Tuesday, July 5, 2011

Summer Science Camp: Potato Chip Challenge

I haven't done this one myself, yet, but it's on the list.

The Potato Chip Challenge is an actual (free) national challenge in which your students can compete, but I think it could also work beautifully as part of a week-long (or longer) science camp.  

For the challenge, students need to engineer the smallest, lightest package to protect 1 Pringles potato chip in the US mail.  The weight and volume are recorded and then the potato chip is sent to someone else participating in the challenge.  When the chip arrives at its destination, it is evaluated according to standard criteria.

To use this in a camp setting:
I would have students design and construct their packaging on the first day of camp.  I would have them address their packages to themselves, in care of the school (or other location) where camp is being held.  When camp was over for the day, I would drive to a neighboring community and put the packages in the mail there.  (If you live in a community where all of the mail leaves to be sorted elsewhere, you can just take them to the local post office).  Then you wait for the chips to come back to you and see how everyone fared.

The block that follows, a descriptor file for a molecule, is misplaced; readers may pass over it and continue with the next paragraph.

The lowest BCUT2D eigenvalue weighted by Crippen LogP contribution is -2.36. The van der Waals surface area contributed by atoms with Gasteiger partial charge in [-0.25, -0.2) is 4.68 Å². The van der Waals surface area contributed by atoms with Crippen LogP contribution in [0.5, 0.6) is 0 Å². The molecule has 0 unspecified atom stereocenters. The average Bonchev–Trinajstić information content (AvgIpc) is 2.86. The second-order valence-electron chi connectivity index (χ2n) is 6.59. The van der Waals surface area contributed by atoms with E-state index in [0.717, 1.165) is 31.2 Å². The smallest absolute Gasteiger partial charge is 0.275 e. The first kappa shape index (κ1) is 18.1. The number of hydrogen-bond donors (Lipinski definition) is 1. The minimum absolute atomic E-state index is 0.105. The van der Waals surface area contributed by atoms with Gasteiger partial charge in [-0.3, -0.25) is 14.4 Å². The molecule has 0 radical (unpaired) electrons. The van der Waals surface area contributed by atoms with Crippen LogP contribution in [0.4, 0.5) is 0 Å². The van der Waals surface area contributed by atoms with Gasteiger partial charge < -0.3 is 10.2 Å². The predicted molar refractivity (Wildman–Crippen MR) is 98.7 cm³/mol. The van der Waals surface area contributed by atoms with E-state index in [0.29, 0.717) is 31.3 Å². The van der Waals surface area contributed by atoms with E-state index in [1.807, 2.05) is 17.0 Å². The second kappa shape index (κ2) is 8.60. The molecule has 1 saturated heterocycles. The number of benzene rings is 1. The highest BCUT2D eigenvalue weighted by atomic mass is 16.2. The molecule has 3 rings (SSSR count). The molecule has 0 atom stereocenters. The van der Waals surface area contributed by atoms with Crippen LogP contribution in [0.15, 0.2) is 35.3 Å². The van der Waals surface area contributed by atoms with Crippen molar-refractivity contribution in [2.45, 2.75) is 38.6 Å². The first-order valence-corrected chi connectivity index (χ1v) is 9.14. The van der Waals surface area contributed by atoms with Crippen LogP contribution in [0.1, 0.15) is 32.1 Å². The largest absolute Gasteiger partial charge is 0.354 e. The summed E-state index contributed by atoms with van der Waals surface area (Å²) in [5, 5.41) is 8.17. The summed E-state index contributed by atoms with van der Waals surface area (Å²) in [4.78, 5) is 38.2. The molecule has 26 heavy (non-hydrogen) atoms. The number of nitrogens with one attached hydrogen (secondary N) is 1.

I think I might just have to give this a try myself... anyone want to trade chips?

1 comment:

  1. This sounds like a very engaging activity that allows students to go through the process of engineering! I am a pre-student teacher and have taught one lesson on engineering in my 5th grade class and it went over very well. I think this would go over equally as well with students. This lesson could be expanded on by repeating the activity and allowing students to redesign their package after learning whether or not their chip broke.Thank you for sharing this lesson idea!